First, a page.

With statistics being used in football more than ever, there are many articles out there telling you how to use them. These are useful, of course, but reading how-to guides isn’t always how we learn. Just like goalkeepers learn to be aware of their surroundings after seeing moments like Dion Dublin’s peekaboo goal past Shay Given, we can get better by making a note of others’ mistakes.
In this case, we can learn from my mistakes, and pitfalls I’ve encountered (and hopefully mostly avoided) when working with football data. By the end of this, we’ll have picked up some tricks to avoid these pitfalls, as simple as goalkeepers checking whether there’s anyone behind them before they drop the ball on the floor.
Check the spread
One problem with using data is the ease of it, the false sense of security it can provide. Statistics that collect a player or team’s performance over a season are tremendously useful – our brains can’t easily do that – but they can flatten context out.
A big influence is the fixture schedule but a harder to spot one can be freak outlier games. If a player gets two tap-ins by an open goal or a team, say, win 9-0, that can skew the averages, particularly early in the season.
A pretty extreme example of this was Romelu Lukaku’s start to the 2018/19 league campaign. With two goals inside the six-yard box, he picked up chances worth 1.88 expected goals in one match against Burnley (by Twenty3’s model). What’s more, this game was in early September.
It meant that, even after ten games of the season, the Belgian’s rate of non-penalty expected goals per 90 minutes was 0.45… but just 0.27 if you took out the Burnley game.
To believe or not to believe
Sometimes something won’t stack up between what you’re seeing yourself when watching games and what data seems to be suggesting. In these cases, it can be tempting to disregard one or the other. However, quite often the ‘truth’ will be somewhere in the nuanced middle between those two binary options.
Take Tottenham Hotspur’s run of good results against big opposition in late November and early December. Across the three matches against Manchester City, Chelsea, and Arsenal, Spurs had chances worth 0.81 expected goals and conceded chances worth 4.43 expected goals. Despite this, they kept three clean sheets, scored four goals, and took seven points from a possible nine.
The eyes may have said that this was José Mourinho back to his best; the stats may have suggested that this was an undeserved streak of success.
However, it’s an established pattern that teams play differently when winning: less likely to take shots and more likely to allow them. Spurs went ahead in the fifth minute against Man City and the 13th against Arsenal; meanwhile drawing away at Chelsea may have had a similar effect of being like they were leading. That goes a long way to explaining Spurs’ low expected goals figures and, to a degree, how many chances their opponents got.
As well as that, the model may not fully account for the unusually high number of players Mourinho had behind the ball, and the graphic above also shows how many of the shots they faced were from distance. It might be a little lucky that Spurs didn’t concede from any of the shots around the six-yard box, but it’s unlikely that it was either pure luck or pure bad modelling that led to this disparity between xG and goals conceded.
That stretch of games was much more nuanced than the eyes or the stats being wrong. In this particular example, I think that it would be fairest to say that the data provided a cautionary note; that while there were reasons why the stats didn’t reflect reality, the stats were also a reminder that there’s another way those matches could have gone.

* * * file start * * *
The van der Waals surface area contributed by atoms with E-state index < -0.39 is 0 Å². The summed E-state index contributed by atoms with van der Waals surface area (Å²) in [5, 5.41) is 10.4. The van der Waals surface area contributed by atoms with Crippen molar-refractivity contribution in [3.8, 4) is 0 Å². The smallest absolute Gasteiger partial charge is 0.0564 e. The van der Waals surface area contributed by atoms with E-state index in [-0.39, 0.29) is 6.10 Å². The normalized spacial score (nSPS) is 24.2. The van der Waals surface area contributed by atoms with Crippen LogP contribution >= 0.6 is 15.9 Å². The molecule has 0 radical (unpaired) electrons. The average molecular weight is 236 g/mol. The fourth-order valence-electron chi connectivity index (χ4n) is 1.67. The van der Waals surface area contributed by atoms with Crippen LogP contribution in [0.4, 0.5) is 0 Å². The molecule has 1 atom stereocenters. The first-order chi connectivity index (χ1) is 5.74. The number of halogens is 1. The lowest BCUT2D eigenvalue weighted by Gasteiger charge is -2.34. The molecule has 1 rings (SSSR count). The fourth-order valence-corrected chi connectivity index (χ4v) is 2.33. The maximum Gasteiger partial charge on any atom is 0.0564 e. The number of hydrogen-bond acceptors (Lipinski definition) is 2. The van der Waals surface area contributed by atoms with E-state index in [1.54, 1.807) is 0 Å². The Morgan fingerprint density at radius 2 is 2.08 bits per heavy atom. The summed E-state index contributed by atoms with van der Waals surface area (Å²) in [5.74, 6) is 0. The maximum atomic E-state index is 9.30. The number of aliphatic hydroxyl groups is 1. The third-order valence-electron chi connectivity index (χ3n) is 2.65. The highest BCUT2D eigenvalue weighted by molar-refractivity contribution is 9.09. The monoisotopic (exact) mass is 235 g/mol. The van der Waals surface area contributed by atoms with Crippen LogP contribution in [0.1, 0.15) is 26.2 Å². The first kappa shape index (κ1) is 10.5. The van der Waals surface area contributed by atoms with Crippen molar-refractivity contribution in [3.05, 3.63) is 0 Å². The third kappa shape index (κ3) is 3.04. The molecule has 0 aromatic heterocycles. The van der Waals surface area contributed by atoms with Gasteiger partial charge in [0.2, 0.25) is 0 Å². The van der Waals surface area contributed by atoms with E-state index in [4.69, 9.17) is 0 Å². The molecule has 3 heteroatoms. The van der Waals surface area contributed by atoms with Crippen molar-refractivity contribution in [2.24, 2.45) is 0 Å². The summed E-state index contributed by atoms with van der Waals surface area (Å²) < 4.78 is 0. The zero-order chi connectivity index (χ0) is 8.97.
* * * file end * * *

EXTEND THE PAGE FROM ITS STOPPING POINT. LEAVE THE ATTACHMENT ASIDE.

What’s a tomato?
It took a long time for tomatoes to get a good rep in Europe. When they were first brought over from the Americas in the colonial age, the Europeans didn’t know what to do with them. It didn’t help matters that, particularly in the more northerly areas, it seems that people were trying tomatoes without waiting for them to fully ripen.
Things can be like that with football data too. Even if a statistic seems like it’s straightforward to understand, there might be something about how best to use it that only becomes apparent with familiarity.
Defensive stats are a particularly good example of this, often used in the same ‘most equals best’ way that things like shots are. If they’re ordered from largest to smallest amount though, names near the top of the list tend to be full-backs and defensive midfielders. The former group might be particularly puzzling: should teams move them to a more central area?
Probably not. The nature of being a full-back — a defensive player by the touchline — means that opponents have fewer options of where to go. Play also tends to go in natural U shapes around the edges of a team’s defensive block, ending up on the wings where it feels less dangerous to potentially lose the ball than in the centre.
As a result, the way that the sport is set up can be a big boost to why full-backs make defensive actions, and the same may be true for the other players at the top of defensive actions lists. Knowing that might affect the way you choose to use these statistics, and all it took was simply checking which players and what positions are at the top of the list.
Checking for outliers and sorting lists isn’t something that needs doing before every use of stats, partly because doing them just a couple of times helps to develop an instinct. Like in cooking, experience helps you to know when something’s off.
It took a few centuries of tomato-growing before Italy came up with a decent Pomodoro sauce. Hopefully, this blog will mean you’ll be able to get an intuition about football stats a little quicker.
In this article, we used Wyscout data and all graphics were produced in the Twenty3 Toolbox.
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